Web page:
The more assets you have, the greater the cost to your business. There are the hard costs of keeping redundant assets, i.e., cloud or server capacity. Accumulating multiple versions of the same visualization not only takes up space, but BI vendors are moving to capacity pricing. Companies now pay more if you have more dashboards, apps, and reports. Earlier, we spoke about dependencies. Keeping redundant assets increases the number of dependencies and therefore the complexity. This comes with a price tag.
The implications of asset failures differ, and the business’s repercussions can be minimal or drastic.
Different industries have distinct regulatory requirements to meet. The impact may be minimal if a report for an end-of-year close has a mislabeled column that the sales or marketing department uses, On the other hand, if a healthcare or financial report does not meet the needs of a HIPPA or SOX compliance report, the company and its C-level suite may face severe penalties and reputational damage. Another example is a report that is shared externally. During an update of the report specs, the low-level security was incorrectly applied, which caused people to have access to personal information.
The complexity of assets influences their likelihood of encountering issues.
The last thing a business wants is for a report or app to fail at a crucial moment. If you know the report is complex and has a lot of dependencies, then the probability of failure caused by IT changes is high. That means a change request should be taken into account. Dependency graphs become important. If it is a straightforward sales report that tells notes by salesperson by account, any changes made do not have the same impact on the report, even if it fails. BI operations should treat these reports differently during change.
Not all reports and dashboards fail the same; some reports may lag, definitions might change, or data accuracy and relevance could wane. Understanding these variations aids in better risk anticipation.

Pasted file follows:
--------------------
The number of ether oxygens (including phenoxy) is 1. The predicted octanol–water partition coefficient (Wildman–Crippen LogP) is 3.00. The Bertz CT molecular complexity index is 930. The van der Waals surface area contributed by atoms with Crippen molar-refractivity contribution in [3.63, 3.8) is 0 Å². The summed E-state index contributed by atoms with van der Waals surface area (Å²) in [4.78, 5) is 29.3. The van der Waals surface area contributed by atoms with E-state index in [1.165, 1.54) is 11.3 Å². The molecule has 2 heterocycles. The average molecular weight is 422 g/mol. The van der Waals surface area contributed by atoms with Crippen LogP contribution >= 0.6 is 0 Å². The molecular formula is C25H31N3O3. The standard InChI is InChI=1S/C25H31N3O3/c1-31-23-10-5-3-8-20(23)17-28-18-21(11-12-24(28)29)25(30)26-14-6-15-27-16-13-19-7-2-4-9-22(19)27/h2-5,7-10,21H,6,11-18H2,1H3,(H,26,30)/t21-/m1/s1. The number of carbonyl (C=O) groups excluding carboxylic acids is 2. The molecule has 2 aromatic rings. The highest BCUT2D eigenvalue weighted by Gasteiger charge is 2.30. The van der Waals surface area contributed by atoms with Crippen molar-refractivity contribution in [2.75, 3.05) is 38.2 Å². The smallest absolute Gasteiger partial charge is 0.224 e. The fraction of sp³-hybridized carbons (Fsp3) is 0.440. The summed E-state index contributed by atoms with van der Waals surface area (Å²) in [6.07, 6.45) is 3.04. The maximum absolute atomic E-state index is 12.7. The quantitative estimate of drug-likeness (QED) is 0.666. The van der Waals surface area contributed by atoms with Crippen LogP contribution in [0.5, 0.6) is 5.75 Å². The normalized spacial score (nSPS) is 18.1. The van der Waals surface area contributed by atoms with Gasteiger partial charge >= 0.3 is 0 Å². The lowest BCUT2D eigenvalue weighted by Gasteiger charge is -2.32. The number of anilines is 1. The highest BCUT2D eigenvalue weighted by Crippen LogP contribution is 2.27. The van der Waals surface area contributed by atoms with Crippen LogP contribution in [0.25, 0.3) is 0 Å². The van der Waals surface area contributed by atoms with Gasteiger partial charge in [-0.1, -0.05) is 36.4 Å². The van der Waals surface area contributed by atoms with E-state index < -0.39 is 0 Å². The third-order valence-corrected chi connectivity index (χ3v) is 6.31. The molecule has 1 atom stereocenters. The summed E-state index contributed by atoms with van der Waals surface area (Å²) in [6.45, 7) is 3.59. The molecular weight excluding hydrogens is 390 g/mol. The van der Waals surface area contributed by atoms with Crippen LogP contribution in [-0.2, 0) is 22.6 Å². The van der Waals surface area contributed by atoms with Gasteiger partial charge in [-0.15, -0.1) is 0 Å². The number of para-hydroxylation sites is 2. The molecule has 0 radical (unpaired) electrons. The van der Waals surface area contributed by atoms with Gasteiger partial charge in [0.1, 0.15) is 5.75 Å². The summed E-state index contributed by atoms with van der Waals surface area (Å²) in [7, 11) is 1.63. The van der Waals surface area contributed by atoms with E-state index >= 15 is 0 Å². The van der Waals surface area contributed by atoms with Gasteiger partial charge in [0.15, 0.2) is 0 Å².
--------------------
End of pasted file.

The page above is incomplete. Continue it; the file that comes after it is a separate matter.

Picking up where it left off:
Marketing uses several reports for its campaigns – standard analytic assets often delivered through marketing tools. Finance has very complex reports converted from Excel to BI tools while incorporating different consolidation rules. The marketing reports have a different failure mode than the financial reports. They, therefore, need to be managed differently.

It’s time for the company’s monthly business review. The marketing department proceeds to report on leads acquired per salesperson. Unfortunately, half the team has left the organization, and the data fails to load accurately. While this is an inconvenience for the marketing group, it isn’t detrimental to the business. However, a failure in financial reporting for a human resource consulting firm with 1000s contractors that contains critical and complex calculations about sickness, fees, hours, etc, has major implications and needs to be managed differently.

Acknowledging that assets transition through distinct phases allows for effective management decisions at each stage. As new visualizations are released, the information leads to broad use and adoption.
Think back to the start of the pandemic. COVID dashboards were quickly put together and released to the business, showing pertinent information: how the virus spreads, demographics affected the business and risks, etc. At the time, it was relevant and served its purpose. As we moved past the pandemic, COVID-specific information became obsolete, and reporting is integrated into regular HR reporting.
Reports and dashboards are crafted to deliver valuable insights for stakeholders. Over time, though, the worth of assets changes.
When a company opens its first store in a certain area, there are many elements it needs to understand – other stores in the area, traffic patterns, pricing of products, what products to sell, etc. Once the store is operational for some time, specifics are not as important, and it can adopt the standard reporting. The tailor-made analytic assets become irrelevant and no longer add value to the store manager.